In the example illustrated in FIG. 1, the fluidic device 1 includes an inlet 2 that is arranged to receive liquid from a supply 4. The supply 4 is arranged to be exchanged with respect to the inlet 2. The supply 4 includes a supply outlet 5 and a reservoir 6 for holding a substance including liquid. In the illustrated example, the inlet 2 includes a needle that, in a connected state, extends through the supply outlet 5 for guiding the liquid out of the supply 4 and into the fluidic device 1. A cradle 30 may be provided for receiving the supply 4. The cradle 30 may be arranged on or off-axis. In the illustrated example, the cradle 30 is arranged off axis. The supply 4 may include any type of fluid supply such as, for example, a supply including a printing liquid such as ink or a supply including a pharmaceutical liquid or another type of supply.

The example fluidic device 1 includes a throughput chamber 7. The inlet 2 is arranged to guide the liquid into the throughput chamber 7 in a direction shown by arrow A. In the illustrated example, the fluidic device 1 also includes a further liquid chamber 8. In addition, as shown in the illustrated example, the fluidic device 2 further includes an outlet 9 for guiding liquid out of the throughput chamber 7 and into the liquid chamber 8 in a direction shown by arrow B. The liquid ejector 3 is arranged to eject the liquid out of the liquid chamber 8, for example through at least one conduit 10. In certain examples of the fluidic device 1, the liquid ejector 3 includes a print head with nozzles for ejecting printing liquid. An example printhead may include a scanning printhead and/or a page wide array printhead.

FIG. 2 shows a front view of the example throughput chamber 7 of FIG. 1. As shown in FIGS. 1 and 2, the throughput chamber 7 is defined by a front wall 11, a back wall 12 and side walls 13, 14, 15, 16. A rib 17 is provided that protrudes from the back wall 12, towards the front wall 11. A top edge of the rib 17 and the front wall 11 define a narrowed section 18 in the chamber 7. In the illustrated example, the rib 17 is arranged between the inlet 2 and the outlet 9 so that, in use, liquid flows into the throughput chamber 7 through the inlet 2, over the rib 17 and exits through the outlet 9. The rib 17 is arranged so that liquid can freely flow through the narrowed section 18 when the throughput chamber 7 is filled.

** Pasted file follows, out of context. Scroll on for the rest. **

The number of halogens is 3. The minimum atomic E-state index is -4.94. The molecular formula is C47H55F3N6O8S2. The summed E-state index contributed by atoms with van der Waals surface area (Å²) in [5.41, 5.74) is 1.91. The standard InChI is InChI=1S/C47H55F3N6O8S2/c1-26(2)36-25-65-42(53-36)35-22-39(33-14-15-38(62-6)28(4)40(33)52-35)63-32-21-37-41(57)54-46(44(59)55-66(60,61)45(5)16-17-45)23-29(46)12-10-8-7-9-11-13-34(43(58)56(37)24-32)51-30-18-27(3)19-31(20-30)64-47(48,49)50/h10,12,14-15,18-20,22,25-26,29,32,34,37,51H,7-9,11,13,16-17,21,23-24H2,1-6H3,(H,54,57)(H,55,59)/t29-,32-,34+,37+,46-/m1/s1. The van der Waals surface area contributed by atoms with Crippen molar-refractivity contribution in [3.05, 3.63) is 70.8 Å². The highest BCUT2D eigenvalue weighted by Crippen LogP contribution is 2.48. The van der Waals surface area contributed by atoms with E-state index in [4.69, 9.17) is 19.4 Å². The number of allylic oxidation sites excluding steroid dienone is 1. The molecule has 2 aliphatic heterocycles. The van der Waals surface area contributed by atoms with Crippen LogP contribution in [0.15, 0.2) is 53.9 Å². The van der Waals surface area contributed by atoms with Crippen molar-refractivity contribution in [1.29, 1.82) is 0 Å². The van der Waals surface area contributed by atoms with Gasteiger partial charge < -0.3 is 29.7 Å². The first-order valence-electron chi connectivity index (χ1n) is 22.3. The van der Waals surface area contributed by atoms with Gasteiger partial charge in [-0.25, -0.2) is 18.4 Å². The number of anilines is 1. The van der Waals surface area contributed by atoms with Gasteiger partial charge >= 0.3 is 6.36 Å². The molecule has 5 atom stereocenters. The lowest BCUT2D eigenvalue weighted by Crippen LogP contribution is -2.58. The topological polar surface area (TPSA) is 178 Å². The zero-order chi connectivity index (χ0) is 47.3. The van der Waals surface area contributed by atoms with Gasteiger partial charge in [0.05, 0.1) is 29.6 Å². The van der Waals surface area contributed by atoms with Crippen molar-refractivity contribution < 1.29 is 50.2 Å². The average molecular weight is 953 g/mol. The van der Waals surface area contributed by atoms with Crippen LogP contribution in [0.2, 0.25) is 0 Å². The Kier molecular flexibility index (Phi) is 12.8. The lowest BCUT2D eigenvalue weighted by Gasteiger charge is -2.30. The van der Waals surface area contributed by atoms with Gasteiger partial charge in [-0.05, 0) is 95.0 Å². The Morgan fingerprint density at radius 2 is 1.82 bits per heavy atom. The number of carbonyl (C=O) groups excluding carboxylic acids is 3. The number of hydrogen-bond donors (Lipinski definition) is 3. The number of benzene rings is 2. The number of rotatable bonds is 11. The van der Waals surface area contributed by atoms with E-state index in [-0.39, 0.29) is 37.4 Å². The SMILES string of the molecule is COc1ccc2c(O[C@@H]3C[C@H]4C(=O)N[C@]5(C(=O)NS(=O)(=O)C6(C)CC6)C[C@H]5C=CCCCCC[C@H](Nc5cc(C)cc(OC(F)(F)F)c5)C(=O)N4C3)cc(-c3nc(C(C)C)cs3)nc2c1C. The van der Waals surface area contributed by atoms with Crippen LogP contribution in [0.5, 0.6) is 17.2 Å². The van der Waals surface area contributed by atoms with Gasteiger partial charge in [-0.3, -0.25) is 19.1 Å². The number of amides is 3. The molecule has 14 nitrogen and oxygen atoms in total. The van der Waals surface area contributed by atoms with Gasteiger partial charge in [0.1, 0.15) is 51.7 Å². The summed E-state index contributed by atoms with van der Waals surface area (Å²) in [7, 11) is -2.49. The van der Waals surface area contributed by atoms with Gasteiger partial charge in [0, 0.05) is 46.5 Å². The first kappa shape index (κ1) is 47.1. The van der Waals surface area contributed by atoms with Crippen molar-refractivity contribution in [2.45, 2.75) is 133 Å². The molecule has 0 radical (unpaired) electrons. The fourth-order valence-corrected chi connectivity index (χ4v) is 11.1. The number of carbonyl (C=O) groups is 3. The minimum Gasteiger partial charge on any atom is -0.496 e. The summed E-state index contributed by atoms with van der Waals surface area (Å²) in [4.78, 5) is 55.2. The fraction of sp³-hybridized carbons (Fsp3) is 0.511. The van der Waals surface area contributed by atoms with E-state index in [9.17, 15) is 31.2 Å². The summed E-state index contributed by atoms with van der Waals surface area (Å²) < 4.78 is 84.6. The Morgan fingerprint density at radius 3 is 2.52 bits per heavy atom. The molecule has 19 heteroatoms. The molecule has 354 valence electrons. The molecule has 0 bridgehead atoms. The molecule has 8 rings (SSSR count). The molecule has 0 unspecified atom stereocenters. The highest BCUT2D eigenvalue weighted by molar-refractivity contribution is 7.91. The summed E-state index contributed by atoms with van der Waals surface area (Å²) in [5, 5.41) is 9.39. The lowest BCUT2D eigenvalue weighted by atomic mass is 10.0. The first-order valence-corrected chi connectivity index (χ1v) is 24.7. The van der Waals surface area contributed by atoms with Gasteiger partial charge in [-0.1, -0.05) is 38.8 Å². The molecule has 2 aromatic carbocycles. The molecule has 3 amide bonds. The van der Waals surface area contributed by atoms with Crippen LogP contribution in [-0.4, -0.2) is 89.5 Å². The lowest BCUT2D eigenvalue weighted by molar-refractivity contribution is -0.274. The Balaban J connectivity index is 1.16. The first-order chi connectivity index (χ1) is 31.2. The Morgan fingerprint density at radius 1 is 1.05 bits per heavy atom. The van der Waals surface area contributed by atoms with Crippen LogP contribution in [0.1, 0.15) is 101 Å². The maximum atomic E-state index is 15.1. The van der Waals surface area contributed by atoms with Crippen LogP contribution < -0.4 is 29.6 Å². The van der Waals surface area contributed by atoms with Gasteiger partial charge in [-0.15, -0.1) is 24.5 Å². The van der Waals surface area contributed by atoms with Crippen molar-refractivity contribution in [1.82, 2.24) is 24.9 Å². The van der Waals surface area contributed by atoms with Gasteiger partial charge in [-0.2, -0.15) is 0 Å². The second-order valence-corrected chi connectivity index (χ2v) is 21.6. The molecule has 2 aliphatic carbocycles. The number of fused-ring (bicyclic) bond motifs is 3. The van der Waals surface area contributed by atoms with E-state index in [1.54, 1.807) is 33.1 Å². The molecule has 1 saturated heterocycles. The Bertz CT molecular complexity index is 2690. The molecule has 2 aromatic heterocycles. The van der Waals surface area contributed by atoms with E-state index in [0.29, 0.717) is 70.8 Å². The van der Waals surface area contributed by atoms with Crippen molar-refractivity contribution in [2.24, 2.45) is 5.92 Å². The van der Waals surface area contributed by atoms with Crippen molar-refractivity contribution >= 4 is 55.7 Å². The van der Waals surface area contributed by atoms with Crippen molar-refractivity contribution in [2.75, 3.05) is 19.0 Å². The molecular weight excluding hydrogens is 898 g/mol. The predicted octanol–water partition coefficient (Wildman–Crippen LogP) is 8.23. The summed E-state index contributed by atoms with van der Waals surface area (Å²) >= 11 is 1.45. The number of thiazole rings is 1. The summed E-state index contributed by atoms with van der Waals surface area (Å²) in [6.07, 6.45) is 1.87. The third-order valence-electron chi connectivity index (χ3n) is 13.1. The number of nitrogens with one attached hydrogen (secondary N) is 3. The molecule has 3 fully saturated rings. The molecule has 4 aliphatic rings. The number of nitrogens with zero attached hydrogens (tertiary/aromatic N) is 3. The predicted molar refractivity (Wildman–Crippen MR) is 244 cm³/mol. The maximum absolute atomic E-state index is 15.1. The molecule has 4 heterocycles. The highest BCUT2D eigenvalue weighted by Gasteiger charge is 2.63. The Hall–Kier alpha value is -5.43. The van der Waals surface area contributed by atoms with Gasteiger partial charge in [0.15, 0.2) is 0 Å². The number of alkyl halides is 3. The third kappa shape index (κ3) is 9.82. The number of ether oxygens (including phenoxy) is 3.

In the illustrated example, the rib 17 extends across the entire throughput chamber 7. For example, the rib 17 may divide the throughput chamber 7 into an upstream chamber 19 and a downstream chamber 20. The upstream chamber 19 and the downstream chamber 20 are fluidically connected to each other through the narrowed section 18. The inlet 2 opens into the upstream chamber 19. The outlet 9 opens into the downstream chamber 20. In an example, the outlet 9 fluidically connects the downstream chamber 20 with the liquid chamber 8.

In some examples, liquid is supplied to the throughput chamber 7 to fill the throughput chamber 7 with liquid. In other examples, where no liquid is supplied to the throughput chamber 7, a gas may flow into the throughput chamber 7 such as, for example, through the inlet 2. For example, gas may flow into the throughput chamber 7 when the supply 4 is disconnected from the inlet 2.

When gas flows into the throughput chamber 7, a meniscus 21 is formed along the rib 17, spanning the narrowed section 18. In FIG. 2, the meniscus 21 is diagrammatically indicated by a dotted line. The meniscus 21 impedes the gas to flow through the narrowed section 18.